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Q&A: Foot Locker's Ken Hicks

An inside look at the CEO's ambitious strategy.

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Foot Locker CEO Ken Hicks

Photo By Robert Mitra

NEW YORK — Ken Hicks, Foot Locker’s new chairman and CEO, walked the floor of the retailer’s flagship store in Manhattan last Monday like a beloved populist, shaking hands with sales associates, doling out compliments and asking about hot-selling kicks.

But what he really wanted to do was draw attention to the company’s merchandising strategy, which has been revamped after relying for decades on basketball shoes. Now, running sneakers will get their share of the spotlight, Hicks said. So will apparel. It’s a sweeping plan that is beginning to unfold, as evidenced by the prominent, upfront displays of footwear by Asics, New Balance and Nike, and the color-coordinated outfits of footwear and apparel throughout the 34th Street store.

Since taking over for longtime chief Matt Serra, who retired in January, Hicks — who joined last August as president and CEO, after leaving the No. 2 post at JCPenney — has put the company on a new path. Much like it’s flagship, other stores will press deeper into the running, toning and skating categories, as well as significantly boost their mix of branded and private-label athletic apparel.

The sharpened focus was triggered, in part, by the recession, which both altered consumers’ thirst for pricey kicks and sped up the decline in the basketball business.

What’s more, Hicks, 57, said he believes the company had offered too much of the same product across its banners, which include Foot Locker, Lady Foot Locker, Kids Foot Locker, Footaction, Champs, Eastbay and CCS.

His move to differentiate the mix is part of a larger, five-year plan — which Hicks unveiled in detail at Foot Locker’s investor conference on Tuesday — to boost annual sales at the 3,500-door chain to $6 billion, from $4.9 billion in 2009, and to raise sales per square foot to $400, from $333 last year.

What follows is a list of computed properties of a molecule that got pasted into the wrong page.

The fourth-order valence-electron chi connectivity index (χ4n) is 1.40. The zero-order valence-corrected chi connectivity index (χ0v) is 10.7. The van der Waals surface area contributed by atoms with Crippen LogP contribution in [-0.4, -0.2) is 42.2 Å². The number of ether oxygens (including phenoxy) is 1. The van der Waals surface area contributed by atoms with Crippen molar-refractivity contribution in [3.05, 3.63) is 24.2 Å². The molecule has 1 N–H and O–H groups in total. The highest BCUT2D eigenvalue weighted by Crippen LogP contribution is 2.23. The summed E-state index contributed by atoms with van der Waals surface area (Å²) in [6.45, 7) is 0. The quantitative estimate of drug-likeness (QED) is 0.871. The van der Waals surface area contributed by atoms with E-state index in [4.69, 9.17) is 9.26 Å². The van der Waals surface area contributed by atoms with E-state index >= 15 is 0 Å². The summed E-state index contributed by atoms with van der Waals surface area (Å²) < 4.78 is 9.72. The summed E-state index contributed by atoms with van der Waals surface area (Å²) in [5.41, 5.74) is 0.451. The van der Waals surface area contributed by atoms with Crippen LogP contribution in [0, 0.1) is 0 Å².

To get there, Hicks said, the company will tweak the merchandise, in addition to growing its international store base by 50 percent, primarily in Europe.

But hitting those targets won’t be easy.

“It’s a big stretch,” said Sam Poser, an analyst at Sterne Agee. “They can change the assortment easily over time, but the problem is that they have to get permission from the consumer to be something different. They’ve been too associated with basketball. To do that, they’ll need to spend a lot of money on updating their stores and separating each banner. They’re doing the right thing, but it will take until late next year and a lot of money to execute the whole thing.”

Still, Hicks said that by expanding into more categories and calling on more brands, the goals are “realistic and achievable.”

Here, the CEO tells Footwear News in an exclusive interview how he plans to do it.

FN: You’re about to unleash an aggressive five-year plan. What’s the major focus?
KH:
Our goal is to be the leading global retailer of athletically inspired shoes and apparel. We want to be a leader, and to do that, we have to improve our performance and make sure we do better at the things that count: growing sales, increasing profitability, making sure we’re taking care of our customers by converting higher, taking care of our associates so they’re inspired to engage the customer and give them an exciting experience. Globally, we’re one of the few U.S. retailers that has been successful in Europe, Canada, Australia and New Zealand. We’ll continue to build on that in those markets and will look at other markets.

FN: How will the Foot Locker structure change?
KH:
You’ll know what Foot Locker Inc. is because it will have a number of highly differentiated banners that address certain customer segments. ... Instead of everything being moved together, which is what happened during the downturn, we’re going to make things stand on their own. [Each banner] will have its own customer and capability.

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